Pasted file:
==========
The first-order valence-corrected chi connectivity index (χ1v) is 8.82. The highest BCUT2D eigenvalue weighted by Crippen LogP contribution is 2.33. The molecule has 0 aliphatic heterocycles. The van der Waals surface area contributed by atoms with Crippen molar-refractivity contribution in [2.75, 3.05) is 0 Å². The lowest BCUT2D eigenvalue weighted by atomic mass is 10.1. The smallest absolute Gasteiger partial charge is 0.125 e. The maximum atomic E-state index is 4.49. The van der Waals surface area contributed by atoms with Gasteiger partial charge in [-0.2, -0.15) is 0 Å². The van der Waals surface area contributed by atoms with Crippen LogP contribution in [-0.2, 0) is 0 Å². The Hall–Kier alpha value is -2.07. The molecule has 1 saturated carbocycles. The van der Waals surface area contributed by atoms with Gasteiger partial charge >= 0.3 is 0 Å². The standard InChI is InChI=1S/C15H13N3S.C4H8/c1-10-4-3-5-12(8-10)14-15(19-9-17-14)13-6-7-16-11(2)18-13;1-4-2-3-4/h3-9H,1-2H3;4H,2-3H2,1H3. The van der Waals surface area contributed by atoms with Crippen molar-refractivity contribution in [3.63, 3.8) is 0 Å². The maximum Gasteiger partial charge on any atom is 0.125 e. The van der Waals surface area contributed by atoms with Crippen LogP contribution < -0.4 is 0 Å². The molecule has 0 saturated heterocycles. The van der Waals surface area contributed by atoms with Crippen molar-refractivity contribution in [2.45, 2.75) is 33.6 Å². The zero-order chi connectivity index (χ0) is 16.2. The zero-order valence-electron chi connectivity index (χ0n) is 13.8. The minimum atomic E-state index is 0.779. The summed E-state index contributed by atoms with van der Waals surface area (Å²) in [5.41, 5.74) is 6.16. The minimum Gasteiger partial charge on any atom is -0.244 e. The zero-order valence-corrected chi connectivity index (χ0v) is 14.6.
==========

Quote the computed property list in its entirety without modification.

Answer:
The first-order valence-corrected chi connectivity index (χ1v) is 8.82. The highest BCUT2D eigenvalue weighted by Crippen LogP contribution is 2.33. The molecule has 0 aliphatic heterocycles. The van der Waals surface area contributed by atoms with Crippen molar-refractivity contribution in [2.75, 3.05) is 0 Å². The lowest BCUT2D eigenvalue weighted by atomic mass is 10.1. The smallest absolute Gasteiger partial charge is 0.125 e. The maximum atomic E-state index is 4.49. The van der Waals surface area contributed by atoms with Gasteiger partial charge in [-0.2, -0.15) is 0 Å². The van der Waals surface area contributed by atoms with Crippen LogP contribution in [-0.2, 0) is 0 Å². The Hall–Kier alpha value is -2.07. The molecule has 1 saturated carbocycles. The van der Waals surface area contributed by atoms with Gasteiger partial charge >= 0.3 is 0 Å². The standard InChI is InChI=1S/C15H13N3S.C4H8/c1-10-4-3-5-12(8-10)14-15(19-9-17-14)13-6-7-16-11(2)18-13;1-4-2-3-4/h3-9H,1-2H3;4H,2-3H2,1H3. The van der Waals surface area contributed by atoms with Crippen molar-refractivity contribution in [3.63, 3.8) is 0 Å². The maximum Gasteiger partial charge on any atom is 0.125 e. The van der Waals surface area contributed by atoms with Crippen LogP contribution < -0.4 is 0 Å². The molecule has 0 saturated heterocycles. The van der Waals surface area contributed by atoms with Crippen molar-refractivity contribution in [2.45, 2.75) is 33.6 Å². The zero-order chi connectivity index (χ0) is 16.2. The zero-order valence-electron chi connectivity index (χ0n) is 13.8. The minimum atomic E-state index is 0.779. The summed E-state index contributed by atoms with van der Waals surface area (Å²) in [5.41, 5.74) is 6.16. The minimum Gasteiger partial charge on any atom is -0.244 e. The zero-order valence-corrected chi connectivity index (χ0v) is 14.6.